So I was late on the bandwagon, but I recently discovered the local eco-friendly store, Terra20, and I hadn't even realized that this was where my entire paycheque was supposed to be going every month, but that's how it works now and I'm okay with that.
Anyway, I figured out this year that I'm allergic to something (maybe everything) in commercially-produced personal care products, which meant no more makeup, moisturizer, shampoo, hair spray--you name it. Obviously the solution was either to stop cleaning myself and look like Grizzly Adams, or find some alternative products. I chose the latter, much to the relief of everyone around me. When I found a brand of eye shadow that I liked at Terra20, I was stoked; but I discovered that the cakes of powder were sold without a compact. There's a compact available, but it's made of cardboard (to be eco-friendly) and if you've seen me handle my belongings, you know I'm better off with something made of kevlar.
This is how the eye shadow comes, with minimal packaging.
So I made this lovely Altoids tin compact. Still eco-friendly, still reusable, but just way more personalized and super sturdy. Want one of your own? Here's how to do it. (And it's really very easy.)
ALTOIDS TIN COMPACT
WHAT YOU WILL NEED:
-Altoids tin (or other metal tin), devoid of mints
-primer (spray or paint-on kind)
-paintbrushes, scissors, and perhaps an Xacto knife
-pretty paper, ideally cardstock weight
-other pretty images, from a magazine, or printed with a photocopier or laser printer for water resistance
-Polyurethane craft varnish
WHAT YOU WILL DO:
1. Prime the tin and let it dry. Don't prime the inside--it's chemicals you don't need near your eye makeup.
2. Cut out your pretty paper to fit the top, bottom, and wide part of the sides. If you can't trace or eyeball this (it takes some practice), look for a template online by just googling 'Altoids tin template'. You'll find what feels easiest for you. But I just traced the top, the bottom, and then loosely measured the side so I could cut one long strip to wrap around the box. I don't try to paper the inner lip (the part of the box's side that is covered up when the lid is closed) because I don't like it interfering with the smooth closure of the box. We'll use nail polish there instead--you'll see.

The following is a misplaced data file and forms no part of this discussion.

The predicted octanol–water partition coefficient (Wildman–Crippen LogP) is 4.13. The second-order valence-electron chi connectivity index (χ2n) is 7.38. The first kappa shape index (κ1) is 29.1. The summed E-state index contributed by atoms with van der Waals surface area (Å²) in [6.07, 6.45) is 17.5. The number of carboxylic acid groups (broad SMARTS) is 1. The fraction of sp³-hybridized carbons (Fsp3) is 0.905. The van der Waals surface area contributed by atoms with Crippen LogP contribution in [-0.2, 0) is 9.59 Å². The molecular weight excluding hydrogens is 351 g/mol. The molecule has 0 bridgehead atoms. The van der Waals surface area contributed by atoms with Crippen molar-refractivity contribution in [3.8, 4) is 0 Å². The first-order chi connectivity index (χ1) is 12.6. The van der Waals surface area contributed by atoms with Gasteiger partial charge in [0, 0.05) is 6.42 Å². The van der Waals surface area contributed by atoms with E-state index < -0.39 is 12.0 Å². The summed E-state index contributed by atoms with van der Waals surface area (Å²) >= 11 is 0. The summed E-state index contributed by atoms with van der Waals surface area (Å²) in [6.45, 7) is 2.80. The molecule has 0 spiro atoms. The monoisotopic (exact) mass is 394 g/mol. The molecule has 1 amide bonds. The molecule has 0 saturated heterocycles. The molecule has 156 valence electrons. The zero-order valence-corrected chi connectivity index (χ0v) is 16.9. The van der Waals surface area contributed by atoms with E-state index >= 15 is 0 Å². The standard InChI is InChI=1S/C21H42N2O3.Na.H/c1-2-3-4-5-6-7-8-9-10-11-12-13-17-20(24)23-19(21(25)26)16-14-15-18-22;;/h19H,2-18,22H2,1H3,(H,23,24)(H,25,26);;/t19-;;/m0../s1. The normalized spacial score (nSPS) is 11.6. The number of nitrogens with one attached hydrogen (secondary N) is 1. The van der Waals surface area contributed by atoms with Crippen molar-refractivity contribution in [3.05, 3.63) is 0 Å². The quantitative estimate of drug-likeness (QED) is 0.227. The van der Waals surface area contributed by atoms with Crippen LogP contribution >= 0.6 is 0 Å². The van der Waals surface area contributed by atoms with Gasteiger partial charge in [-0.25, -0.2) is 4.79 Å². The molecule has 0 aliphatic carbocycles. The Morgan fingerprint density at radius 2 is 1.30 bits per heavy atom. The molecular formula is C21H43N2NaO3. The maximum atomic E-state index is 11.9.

3. Use the Tacky Glue (essentially, just thicker white glue) to glue down the various pieces of paper. You'll have to find a balance between too much glue and not enough glue. Gently smooth out any bumps or bubbles. I recommend having extra paper on hand in case of a screw-up. Also, many Altoids tins have raised letters on the top; this is why cardstock is better to use here. You'll still have some bumpiness when you're done, but the cardstock covers those raised letters pretty well.
4. Add images from magazines, books, old cards, or printed on a laser printer. My lotus here was printed off the 'net with a laser printer and cut out so you would still see lots of the pretty paper around the edges.
5. Once that's all relatively dry, grab your nail polish. I used a red one (also from Terra20, so it isn't as toxic), and I painted the edge of the lid, as well as the hidden edge of the side (the part that hides under the lid when it's closed). I did three or four coats to be sure it'd be tough. I also chose a nail polish that I know dries very hard--not bendy or sticky or stretchy.
6. Leave to dry overnight.
7. Add any last minute details, touch up any paint. I ended up adding some little plastic pearls from my scrapbooking supplies around the edge of the lotus.
8. Varnish the whole thing with your water-based craft polyurethane. I use a fan brush because it's got wide coverage and doesn't streak the varnish. Let it dry between coats, and do 3 coats. If any of the paper tries to wrinkle or buckle, you're probably applying the varnish too thickly; slow down, gently press the paper flat again, and wait longer between coats.
9. Leave it alone for 3 days so everything is good and hard. While you're doing that, decide what to do with the inside. I considered sticking small pieces of adhesive magnet onto the back of my makeup cakes, then letting physics do the rest since the tins are indeed magnet-friendly. But I was worried that they may come loose during transit, when I occasionally carry my makeup to a location. So I cut out a piece of blue plastic from some packaging, hot glued that in the bottom of the tin, then hot-glued my powder cakes into place. When they're empty, I can pull them gently off the plastic--and worse case scenario, of the plastic has gotten gross by then, I can pull it out, too, and put in a new piece. I could have done paper or fabric, but I like things to be easy to sterilize.
10. Show it off to everyone you can. I was a bit surprised at myself for choosing such girly colours, but I found the lotus and then I found the paper, and the rest just happened. MJ says it looks like a vintage soap ad or something, and I'm happy with that. And I've still got room for another shadow in there! Happy day, indeed.
Still room to add another, and tuck in a small brush!